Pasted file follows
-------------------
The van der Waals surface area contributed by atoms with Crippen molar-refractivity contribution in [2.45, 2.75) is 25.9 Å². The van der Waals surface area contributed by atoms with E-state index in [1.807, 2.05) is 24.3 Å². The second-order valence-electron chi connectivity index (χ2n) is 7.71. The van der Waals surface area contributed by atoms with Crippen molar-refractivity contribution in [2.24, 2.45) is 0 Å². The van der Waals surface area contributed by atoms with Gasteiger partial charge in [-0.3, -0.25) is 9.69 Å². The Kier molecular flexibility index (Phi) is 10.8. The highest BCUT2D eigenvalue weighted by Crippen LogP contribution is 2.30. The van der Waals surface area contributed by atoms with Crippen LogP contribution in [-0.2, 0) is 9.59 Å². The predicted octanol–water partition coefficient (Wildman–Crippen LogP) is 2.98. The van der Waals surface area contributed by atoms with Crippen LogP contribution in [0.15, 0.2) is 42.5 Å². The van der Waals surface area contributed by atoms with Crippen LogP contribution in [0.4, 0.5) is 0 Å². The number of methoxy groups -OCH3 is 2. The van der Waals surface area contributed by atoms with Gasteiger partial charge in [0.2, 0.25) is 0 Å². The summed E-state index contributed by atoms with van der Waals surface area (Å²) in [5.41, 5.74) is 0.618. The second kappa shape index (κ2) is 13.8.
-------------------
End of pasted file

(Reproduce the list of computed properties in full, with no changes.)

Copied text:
The van der Waals surface area contributed by atoms with Crippen molar-refractivity contribution in [2.45, 2.75) is 25.9 Å². The van der Waals surface area contributed by atoms with E-state index in [1.807, 2.05) is 24.3 Å². The second-order valence-electron chi connectivity index (χ2n) is 7.71. The van der Waals surface area contributed by atoms with Crippen molar-refractivity contribution in [2.24, 2.45) is 0 Å². The van der Waals surface area contributed by atoms with Gasteiger partial charge in [-0.3, -0.25) is 9.69 Å². The Kier molecular flexibility index (Phi) is 10.8. The highest BCUT2D eigenvalue weighted by Crippen LogP contribution is 2.30. The van der Waals surface area contributed by atoms with Crippen LogP contribution in [-0.2, 0) is 9.59 Å². The predicted octanol–water partition coefficient (Wildman–Crippen LogP) is 2.98. The van der Waals surface area contributed by atoms with Crippen LogP contribution in [0.15, 0.2) is 42.5 Å². The van der Waals surface area contributed by atoms with Crippen LogP contribution in [0.4, 0.5) is 0 Å². The number of methoxy groups -OCH3 is 2. The van der Waals surface area contributed by atoms with Gasteiger partial charge in [0.2, 0.25) is 0 Å². The summed E-state index contributed by atoms with van der Waals surface area (Å²) in [5.41, 5.74) is 0.618. The second kappa shape index (κ2) is 13.8.